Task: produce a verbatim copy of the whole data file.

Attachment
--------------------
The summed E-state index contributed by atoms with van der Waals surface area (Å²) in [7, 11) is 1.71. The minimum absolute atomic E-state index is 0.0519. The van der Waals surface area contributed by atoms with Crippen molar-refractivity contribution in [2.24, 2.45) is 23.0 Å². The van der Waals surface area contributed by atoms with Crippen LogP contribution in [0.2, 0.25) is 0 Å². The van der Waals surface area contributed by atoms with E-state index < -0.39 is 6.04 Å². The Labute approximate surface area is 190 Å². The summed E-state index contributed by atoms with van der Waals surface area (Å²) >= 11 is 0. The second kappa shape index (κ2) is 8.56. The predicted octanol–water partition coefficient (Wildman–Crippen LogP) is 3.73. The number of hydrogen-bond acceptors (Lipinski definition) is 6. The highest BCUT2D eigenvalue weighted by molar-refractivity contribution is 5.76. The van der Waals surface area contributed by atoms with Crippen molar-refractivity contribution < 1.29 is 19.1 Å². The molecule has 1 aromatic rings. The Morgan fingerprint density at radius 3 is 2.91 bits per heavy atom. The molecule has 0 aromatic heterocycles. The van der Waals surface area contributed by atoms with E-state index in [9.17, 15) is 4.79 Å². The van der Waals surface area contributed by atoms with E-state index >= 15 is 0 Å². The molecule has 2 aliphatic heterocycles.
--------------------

The summed E-state index contributed by atoms with van der Waals surface area (Å²) in [7, 11) is 1.71. The minimum absolute atomic E-state index is 0.0519. The van der Waals surface area contributed by atoms with Crippen molar-refractivity contribution in [2.24, 2.45) is 23.0 Å². The van der Waals surface area contributed by atoms with Crippen LogP contribution in [0.2, 0.25) is 0 Å². The van der Waals surface area contributed by atoms with E-state index < -0.39 is 6.04 Å². The Labute approximate surface area is 190 Å². The summed E-state index contributed by atoms with van der Waals surface area (Å²) >= 11 is 0. The second kappa shape index (κ2) is 8.56. The predicted octanol–water partition coefficient (Wildman–Crippen LogP) is 3.73. The number of hydrogen-bond acceptors (Lipinski definition) is 6. The highest BCUT2D eigenvalue weighted by molar-refractivity contribution is 5.76. The van der Waals surface area contributed by atoms with Crippen molar-refractivity contribution < 1.29 is 19.1 Å². The molecule has 1 aromatic rings. The Morgan fingerprint density at radius 3 is 2.91 bits per heavy atom. The molecule has 0 aromatic heterocycles. The van der Waals surface area contributed by atoms with E-state index in [9.17, 15) is 4.79 Å². The van der Waals surface area contributed by atoms with E-state index >= 15 is 0 Å². The molecule has 2 aliphatic heterocycles.